This week, I have been photographing Dragonflies

This week, we have experienced 44 degrees centigrade here in the Dordogne. In these temperatures, very little ventures out into the sunlight apart from crazy wildlife photographers and Dragonflies!

Arriving on the scene around 300 million years ago, dragonflies are one of the first insects to inhabit this planet. They've had a long time to perfect the art of flying, hunting and just being amazing.

Dragonflies are to be avoided if you're a gnat, mosquito or other small bug. They don't simply chase down their prey. Instead, they snag them from the air with calculated aerial ambushes. Dragonflies can judge the speed and trajectory of a prey target and adjust their flight to intercept prey. They're so skilled that they have up to a 95 percent success rate when hunting.

There are few species in the animal kingdom that can match the dragonfly for spectacular flying ability. Dragonflies have two sets of wings with muscles in the thorax that can work each wing independently. Thi…

The 'Little Owl' - the smallest of the Owl family

I am fortunate to have a resident family of Little Owls, local to my home. I know which tree they are nesting in, but it is so covered in ivy, that I am unable at the moment to capture them entering, or leaving their nest. They are a fascinating bird about the size of a Blackbird, which makes photographing them at close quarters a challenge, especially, in fading light at the end of the day, which is their favourite time to hunt. However, over the past few days, I have been able to photograph the male whilst hunting. 

The Little Owl is most active at dusk, but also partly active by day, and at night. It often roosts by day in dense foliage or openings of holes. Sometimes perches in exposed sites such as fence posts, telephone poles, bare branches or mounds of earth or rocks. When disturbed at roost, it adopts a slim, upright position, then bobs its body up and down. If still threatened, it will fly away, or withdraw into a nearby hole.

When leaving the perch, the owl drops down and flie…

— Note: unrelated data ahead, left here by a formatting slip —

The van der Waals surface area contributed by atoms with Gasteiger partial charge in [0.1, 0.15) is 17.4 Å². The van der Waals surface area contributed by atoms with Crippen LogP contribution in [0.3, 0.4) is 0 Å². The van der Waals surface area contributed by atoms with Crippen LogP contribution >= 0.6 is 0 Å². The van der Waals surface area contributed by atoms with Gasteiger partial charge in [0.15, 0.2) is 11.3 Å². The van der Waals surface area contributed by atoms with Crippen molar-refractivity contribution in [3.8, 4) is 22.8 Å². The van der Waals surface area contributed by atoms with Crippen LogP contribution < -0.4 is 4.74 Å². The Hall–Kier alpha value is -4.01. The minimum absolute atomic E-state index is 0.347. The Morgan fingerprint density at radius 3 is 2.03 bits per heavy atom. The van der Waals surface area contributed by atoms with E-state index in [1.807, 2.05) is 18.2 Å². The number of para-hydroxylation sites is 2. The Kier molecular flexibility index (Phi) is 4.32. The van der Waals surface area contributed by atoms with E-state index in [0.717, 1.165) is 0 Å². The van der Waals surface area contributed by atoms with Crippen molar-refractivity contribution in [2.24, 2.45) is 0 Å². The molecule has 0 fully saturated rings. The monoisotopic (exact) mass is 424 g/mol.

The wonderful Red Kite - Photographed at 'Gigrin Farm' in mid Wales

The opportunity to photograph any wild creature is a privilege, so when the chance came up to visit 'Gigrin Farm' in Wales and witness the wonder of Red Kites I did not need to think twice. These birds are totally wild and travel up to 50 miles to feed at this site.Having travelled from my home in France, I sadly only had the time to visit on one afternoon. However, using the specially built photography hides during those few hours, I managed to take over a thousand images!
Below you will find just a few of those pictures, along with some information about these beautiful birds of prey.

With a wingspan of over five feet (nearly 2 metres) the Kite is graceful and elegant in flight; its pale grey head and striking almost translucent white underwing patches and black tips on the primaries contrast with warm orange or russet coloured feathers on the body and upper tail which in good light appear to glow. With twisting deeply forked swallow-like tail and long slightly angled wings i…

Rainy day in the garden

It's been a wet week here in the Dordogne, so not much chance to get out with the camera. So today, I braved the elements and decided to shoot some raindrops on the plant life. I rarely photograph flowers, or foilage, but i'm always amazed by how a few drops of rain, visually brings everything to life!
Next week, I will be travelling back to the UK and visiting 'Gigrin Farm' in Wales, to shoot Red Kites. As i'm away, there will not be a blog next weekend, but look out for a review of my journey in the coming weeks.
In the meantime, I hope that you will enjoy these images.

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